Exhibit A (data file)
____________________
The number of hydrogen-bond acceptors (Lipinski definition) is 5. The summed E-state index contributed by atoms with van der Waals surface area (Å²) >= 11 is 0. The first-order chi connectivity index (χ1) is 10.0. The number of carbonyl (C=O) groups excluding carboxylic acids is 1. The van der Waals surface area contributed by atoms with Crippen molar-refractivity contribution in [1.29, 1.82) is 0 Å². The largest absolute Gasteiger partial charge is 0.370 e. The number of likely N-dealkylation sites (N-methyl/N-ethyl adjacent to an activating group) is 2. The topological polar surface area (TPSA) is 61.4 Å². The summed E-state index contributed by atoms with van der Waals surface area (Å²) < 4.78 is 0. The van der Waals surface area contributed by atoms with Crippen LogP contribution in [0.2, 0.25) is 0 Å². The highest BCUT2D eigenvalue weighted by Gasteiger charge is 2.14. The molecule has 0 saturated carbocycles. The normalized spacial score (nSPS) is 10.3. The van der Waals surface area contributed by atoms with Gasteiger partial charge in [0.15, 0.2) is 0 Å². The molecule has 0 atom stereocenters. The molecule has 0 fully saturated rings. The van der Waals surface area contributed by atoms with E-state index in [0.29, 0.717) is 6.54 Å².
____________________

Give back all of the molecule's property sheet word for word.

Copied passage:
The number of hydrogen-bond acceptors (Lipinski definition) is 5. The summed E-state index contributed by atoms with van der Waals surface area (Å²) >= 11 is 0. The first-order chi connectivity index (χ1) is 10.0. The number of carbonyl (C=O) groups excluding carboxylic acids is 1. The van der Waals surface area contributed by atoms with Crippen molar-refractivity contribution in [1.29, 1.82) is 0 Å². The largest absolute Gasteiger partial charge is 0.370 e. The number of likely N-dealkylation sites (N-methyl/N-ethyl adjacent to an activating group) is 2. The topological polar surface area (TPSA) is 61.4 Å². The summed E-state index contributed by atoms with van der Waals surface area (Å²) < 4.78 is 0. The van der Waals surface area contributed by atoms with Crippen LogP contribution in [0.2, 0.25) is 0 Å². The highest BCUT2D eigenvalue weighted by Gasteiger charge is 2.14. The molecule has 0 saturated carbocycles. The normalized spacial score (nSPS) is 10.3. The van der Waals surface area contributed by atoms with Gasteiger partial charge in [0.15, 0.2) is 0 Å². The molecule has 0 atom stereocenters. The molecule has 0 fully saturated rings. The van der Waals surface area contributed by atoms with E-state index in [0.29, 0.717) is 6.54 Å².